FINDINGS OF FACT
1. Materials used by the respondent in his business came from sources outside of the state in which he conducts his business.
2. On October 26, 1972 respondent failed to require one of his employees to wear appropriate personal protective equipment while working at the edge of a roof six stories above the ground.
3. On October 26, 1972 an employee of the respondent operated a target masonry saw without the protection of safety goggles.
4. On October 26, 1972 the respondent allowed one of his employees to operate a material hoist of inadequate construction in that it had makeshift fasteners, job or shop hooks and links.
5. The respondent failed to have posted an Occupational Safety and Health Administration notice at the workplace on October 26, 1972.
6. On October 26, 1972 the respondent had a very small business.
7. The respondent has no previous history of violations.
8. The respondent has shown the utmost good faith.
9. The non-serious violations alleged were of limited gravity. [*9]
CONCLUSIONS OF LAW
1. Respondent was at all times material hereto engaged in a business affecting commerce within the meaning of section 3(5) of the Act.
2. The respondent was at all times material hereto subject to the requirements of the Occupational Safety and Health Act and the standards promulgated thereunder.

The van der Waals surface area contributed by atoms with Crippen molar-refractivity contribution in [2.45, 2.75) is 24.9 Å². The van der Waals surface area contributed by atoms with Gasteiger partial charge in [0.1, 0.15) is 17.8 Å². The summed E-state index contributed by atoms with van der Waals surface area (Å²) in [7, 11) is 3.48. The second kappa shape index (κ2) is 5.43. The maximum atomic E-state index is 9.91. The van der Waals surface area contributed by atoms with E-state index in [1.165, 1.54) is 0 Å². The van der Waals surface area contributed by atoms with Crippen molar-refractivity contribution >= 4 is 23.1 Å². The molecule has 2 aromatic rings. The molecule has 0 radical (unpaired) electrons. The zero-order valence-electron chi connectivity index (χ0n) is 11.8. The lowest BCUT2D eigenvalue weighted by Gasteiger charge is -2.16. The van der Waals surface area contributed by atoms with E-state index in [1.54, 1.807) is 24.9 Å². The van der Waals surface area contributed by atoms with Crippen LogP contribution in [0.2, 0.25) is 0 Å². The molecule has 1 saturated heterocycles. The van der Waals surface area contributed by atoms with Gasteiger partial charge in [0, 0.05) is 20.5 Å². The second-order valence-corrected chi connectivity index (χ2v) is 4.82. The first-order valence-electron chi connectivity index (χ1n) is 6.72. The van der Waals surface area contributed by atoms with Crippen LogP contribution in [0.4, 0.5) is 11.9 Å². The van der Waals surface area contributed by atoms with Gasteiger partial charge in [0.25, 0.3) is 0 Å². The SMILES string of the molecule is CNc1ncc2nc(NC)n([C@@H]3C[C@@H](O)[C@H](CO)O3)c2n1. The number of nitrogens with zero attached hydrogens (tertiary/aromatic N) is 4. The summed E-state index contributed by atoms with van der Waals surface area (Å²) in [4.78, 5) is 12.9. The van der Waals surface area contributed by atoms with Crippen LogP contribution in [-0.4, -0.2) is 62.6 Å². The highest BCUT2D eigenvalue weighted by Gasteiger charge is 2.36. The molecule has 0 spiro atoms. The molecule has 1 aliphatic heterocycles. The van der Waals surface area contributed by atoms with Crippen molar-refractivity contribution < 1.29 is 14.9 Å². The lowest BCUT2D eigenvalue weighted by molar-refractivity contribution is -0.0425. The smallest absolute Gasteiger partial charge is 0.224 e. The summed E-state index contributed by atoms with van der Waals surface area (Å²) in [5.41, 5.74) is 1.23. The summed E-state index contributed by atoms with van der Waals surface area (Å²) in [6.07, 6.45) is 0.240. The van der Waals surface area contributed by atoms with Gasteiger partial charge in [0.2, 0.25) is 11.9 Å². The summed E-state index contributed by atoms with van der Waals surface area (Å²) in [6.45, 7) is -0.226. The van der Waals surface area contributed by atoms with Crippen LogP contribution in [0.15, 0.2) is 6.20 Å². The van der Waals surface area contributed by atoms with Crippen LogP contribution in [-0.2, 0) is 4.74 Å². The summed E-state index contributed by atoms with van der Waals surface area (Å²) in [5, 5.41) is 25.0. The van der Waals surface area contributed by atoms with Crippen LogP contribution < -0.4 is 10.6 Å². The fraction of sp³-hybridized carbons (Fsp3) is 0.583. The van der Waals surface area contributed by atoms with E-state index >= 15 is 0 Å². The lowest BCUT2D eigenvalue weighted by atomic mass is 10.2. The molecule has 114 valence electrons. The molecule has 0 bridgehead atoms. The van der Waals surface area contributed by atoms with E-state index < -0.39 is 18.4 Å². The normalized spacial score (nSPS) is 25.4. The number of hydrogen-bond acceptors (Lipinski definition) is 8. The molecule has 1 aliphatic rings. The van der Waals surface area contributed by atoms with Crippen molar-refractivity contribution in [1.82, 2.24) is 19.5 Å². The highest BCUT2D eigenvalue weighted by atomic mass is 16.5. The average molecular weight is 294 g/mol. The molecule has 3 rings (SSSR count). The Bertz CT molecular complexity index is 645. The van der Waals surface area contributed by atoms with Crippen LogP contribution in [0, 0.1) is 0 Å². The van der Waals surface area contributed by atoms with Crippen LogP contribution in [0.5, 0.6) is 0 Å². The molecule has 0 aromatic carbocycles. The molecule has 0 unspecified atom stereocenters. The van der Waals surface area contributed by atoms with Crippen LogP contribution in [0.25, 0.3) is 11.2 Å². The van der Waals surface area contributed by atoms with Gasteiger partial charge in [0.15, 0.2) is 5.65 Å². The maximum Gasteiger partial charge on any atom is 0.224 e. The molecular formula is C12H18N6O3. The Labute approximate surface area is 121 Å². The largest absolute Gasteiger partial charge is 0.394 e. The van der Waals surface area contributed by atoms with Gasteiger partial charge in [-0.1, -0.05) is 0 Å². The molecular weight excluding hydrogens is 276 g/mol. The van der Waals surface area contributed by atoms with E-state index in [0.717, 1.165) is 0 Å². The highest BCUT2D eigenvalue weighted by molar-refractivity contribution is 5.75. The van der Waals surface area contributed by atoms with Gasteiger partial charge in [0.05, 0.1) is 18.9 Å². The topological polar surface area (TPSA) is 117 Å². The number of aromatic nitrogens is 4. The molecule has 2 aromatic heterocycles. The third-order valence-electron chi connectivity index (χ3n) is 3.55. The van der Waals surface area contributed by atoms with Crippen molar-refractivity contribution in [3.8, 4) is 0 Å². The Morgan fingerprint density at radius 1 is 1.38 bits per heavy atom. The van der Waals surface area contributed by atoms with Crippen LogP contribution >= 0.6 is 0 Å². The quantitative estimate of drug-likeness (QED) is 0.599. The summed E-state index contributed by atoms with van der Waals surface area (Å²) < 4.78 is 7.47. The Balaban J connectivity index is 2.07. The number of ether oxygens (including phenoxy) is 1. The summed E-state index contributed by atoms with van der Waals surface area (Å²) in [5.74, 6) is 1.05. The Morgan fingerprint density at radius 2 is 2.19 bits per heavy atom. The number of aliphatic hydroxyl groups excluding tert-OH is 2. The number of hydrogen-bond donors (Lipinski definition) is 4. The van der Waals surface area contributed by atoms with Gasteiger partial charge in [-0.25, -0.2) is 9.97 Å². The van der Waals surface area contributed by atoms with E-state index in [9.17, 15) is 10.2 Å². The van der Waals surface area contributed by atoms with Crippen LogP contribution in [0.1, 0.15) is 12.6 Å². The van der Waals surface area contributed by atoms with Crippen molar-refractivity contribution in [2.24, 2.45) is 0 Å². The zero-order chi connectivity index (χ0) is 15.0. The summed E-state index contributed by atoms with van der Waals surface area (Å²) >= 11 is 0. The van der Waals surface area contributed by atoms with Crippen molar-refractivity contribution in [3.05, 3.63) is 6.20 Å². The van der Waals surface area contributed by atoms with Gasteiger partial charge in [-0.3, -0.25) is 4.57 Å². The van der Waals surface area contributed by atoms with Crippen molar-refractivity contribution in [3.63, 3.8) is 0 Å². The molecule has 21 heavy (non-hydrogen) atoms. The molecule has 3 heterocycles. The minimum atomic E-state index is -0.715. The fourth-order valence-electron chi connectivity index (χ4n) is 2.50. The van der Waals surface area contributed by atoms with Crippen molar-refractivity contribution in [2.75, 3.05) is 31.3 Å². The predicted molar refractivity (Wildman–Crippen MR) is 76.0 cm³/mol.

3. The Commission has jurisdiction of the parties and the subject matter herein.
4. The respondent committed non-serious violations of the standards set forth at 29 CFR 1926.28(a), 29 CFR 1926.251(b)(3), and 29 CFR 1903.2, as alleged.
5. Respondent committed a serious violation of 29 CFR 1926.28(a), as alleged, on October 26, 1972.
6. The penalties proposed for the non-serious violations are not appropriate.
7. A penalty of $150.00 is appropriate for the serious violation alleged.
Based on the foregoing findings of fact, conclusions of law and the entire record, it is ORDERED that:
1. The Citations herein, as amended, are affirmed.
2. The proposed penalties for the non-serious violations are vacated.
3. The proposed penalty for the serious violation is modified and a penalty of $150.00 is assessed.